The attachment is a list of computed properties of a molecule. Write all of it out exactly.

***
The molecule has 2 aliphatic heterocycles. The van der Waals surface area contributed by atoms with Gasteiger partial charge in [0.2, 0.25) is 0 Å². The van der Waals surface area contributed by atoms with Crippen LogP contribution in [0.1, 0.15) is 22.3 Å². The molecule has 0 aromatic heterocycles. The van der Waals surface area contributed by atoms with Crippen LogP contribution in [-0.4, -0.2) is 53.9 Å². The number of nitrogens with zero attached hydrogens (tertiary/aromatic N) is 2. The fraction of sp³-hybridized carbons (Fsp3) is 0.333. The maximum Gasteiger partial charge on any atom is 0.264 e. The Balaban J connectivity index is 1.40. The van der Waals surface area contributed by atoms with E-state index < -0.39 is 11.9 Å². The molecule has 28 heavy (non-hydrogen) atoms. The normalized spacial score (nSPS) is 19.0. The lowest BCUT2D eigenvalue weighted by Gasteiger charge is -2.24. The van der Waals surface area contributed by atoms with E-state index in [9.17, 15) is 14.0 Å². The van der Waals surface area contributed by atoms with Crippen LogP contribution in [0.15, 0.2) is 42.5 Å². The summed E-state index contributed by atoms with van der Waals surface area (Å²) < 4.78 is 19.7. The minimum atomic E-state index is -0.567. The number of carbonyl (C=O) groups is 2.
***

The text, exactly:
The molecule has 2 aliphatic heterocycles. The van der Waals surface area contributed by atoms with Gasteiger partial charge in [0.2, 0.25) is 0 Å². The van der Waals surface area contributed by atoms with Crippen LogP contribution in [0.1, 0.15) is 22.3 Å². The molecule has 0 aromatic heterocycles. The van der Waals surface area contributed by atoms with Crippen LogP contribution in [-0.4, -0.2) is 53.9 Å². The number of nitrogens with zero attached hydrogens (tertiary/aromatic N) is 2. The fraction of sp³-hybridized carbons (Fsp3) is 0.333. The maximum Gasteiger partial charge on any atom is 0.264 e. The Balaban J connectivity index is 1.40. The van der Waals surface area contributed by atoms with E-state index < -0.39 is 11.9 Å². The molecule has 28 heavy (non-hydrogen) atoms. The normalized spacial score (nSPS) is 19.0. The lowest BCUT2D eigenvalue weighted by Gasteiger charge is -2.24. The van der Waals surface area contributed by atoms with E-state index in [9.17, 15) is 14.0 Å². The van der Waals surface area contributed by atoms with Crippen LogP contribution in [0.15, 0.2) is 42.5 Å². The summed E-state index contributed by atoms with van der Waals surface area (Å²) < 4.78 is 19.7. The minimum atomic E-state index is -0.567. The number of carbonyl (C=O) groups is 2.